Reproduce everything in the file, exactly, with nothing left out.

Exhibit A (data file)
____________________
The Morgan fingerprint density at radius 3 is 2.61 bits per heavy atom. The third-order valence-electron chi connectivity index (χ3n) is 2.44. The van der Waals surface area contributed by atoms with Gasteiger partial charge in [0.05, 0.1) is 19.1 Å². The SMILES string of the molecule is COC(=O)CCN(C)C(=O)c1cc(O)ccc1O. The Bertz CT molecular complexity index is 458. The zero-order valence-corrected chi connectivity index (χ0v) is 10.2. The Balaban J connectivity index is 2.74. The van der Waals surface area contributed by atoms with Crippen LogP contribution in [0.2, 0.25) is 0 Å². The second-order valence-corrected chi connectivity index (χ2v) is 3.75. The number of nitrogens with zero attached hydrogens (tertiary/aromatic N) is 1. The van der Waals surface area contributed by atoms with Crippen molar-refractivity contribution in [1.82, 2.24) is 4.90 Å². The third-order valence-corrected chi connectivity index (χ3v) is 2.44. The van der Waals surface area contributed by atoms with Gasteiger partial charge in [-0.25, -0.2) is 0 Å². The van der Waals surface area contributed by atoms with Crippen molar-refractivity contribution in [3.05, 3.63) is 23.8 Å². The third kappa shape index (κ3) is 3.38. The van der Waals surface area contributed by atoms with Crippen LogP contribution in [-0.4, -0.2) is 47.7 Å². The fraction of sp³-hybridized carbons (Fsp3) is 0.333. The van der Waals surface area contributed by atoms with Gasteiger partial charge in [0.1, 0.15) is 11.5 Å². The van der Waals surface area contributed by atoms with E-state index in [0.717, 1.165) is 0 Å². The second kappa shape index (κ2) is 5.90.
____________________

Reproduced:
The Morgan fingerprint density at radius 3 is 2.61 bits per heavy atom. The third-order valence-electron chi connectivity index (χ3n) is 2.44. The van der Waals surface area contributed by atoms with Gasteiger partial charge in [0.05, 0.1) is 19.1 Å². The SMILES string of the molecule is COC(=O)CCN(C)C(=O)c1cc(O)ccc1O. The Bertz CT molecular complexity index is 458. The zero-order valence-corrected chi connectivity index (χ0v) is 10.2. The Balaban J connectivity index is 2.74. The van der Waals surface area contributed by atoms with Crippen LogP contribution in [0.2, 0.25) is 0 Å². The second-order valence-corrected chi connectivity index (χ2v) is 3.75. The number of nitrogens with zero attached hydrogens (tertiary/aromatic N) is 1. The van der Waals surface area contributed by atoms with Crippen molar-refractivity contribution in [1.82, 2.24) is 4.90 Å². The third-order valence-corrected chi connectivity index (χ3v) is 2.44. The van der Waals surface area contributed by atoms with Gasteiger partial charge in [-0.25, -0.2) is 0 Å². The van der Waals surface area contributed by atoms with Crippen molar-refractivity contribution in [3.05, 3.63) is 23.8 Å². The third kappa shape index (κ3) is 3.38. The van der Waals surface area contributed by atoms with Crippen LogP contribution in [-0.4, -0.2) is 47.7 Å². The fraction of sp³-hybridized carbons (Fsp3) is 0.333. The van der Waals surface area contributed by atoms with Gasteiger partial charge in [0.1, 0.15) is 11.5 Å². The van der Waals surface area contributed by atoms with E-state index in [0.717, 1.165) is 0 Å². The second kappa shape index (κ2) is 5.90.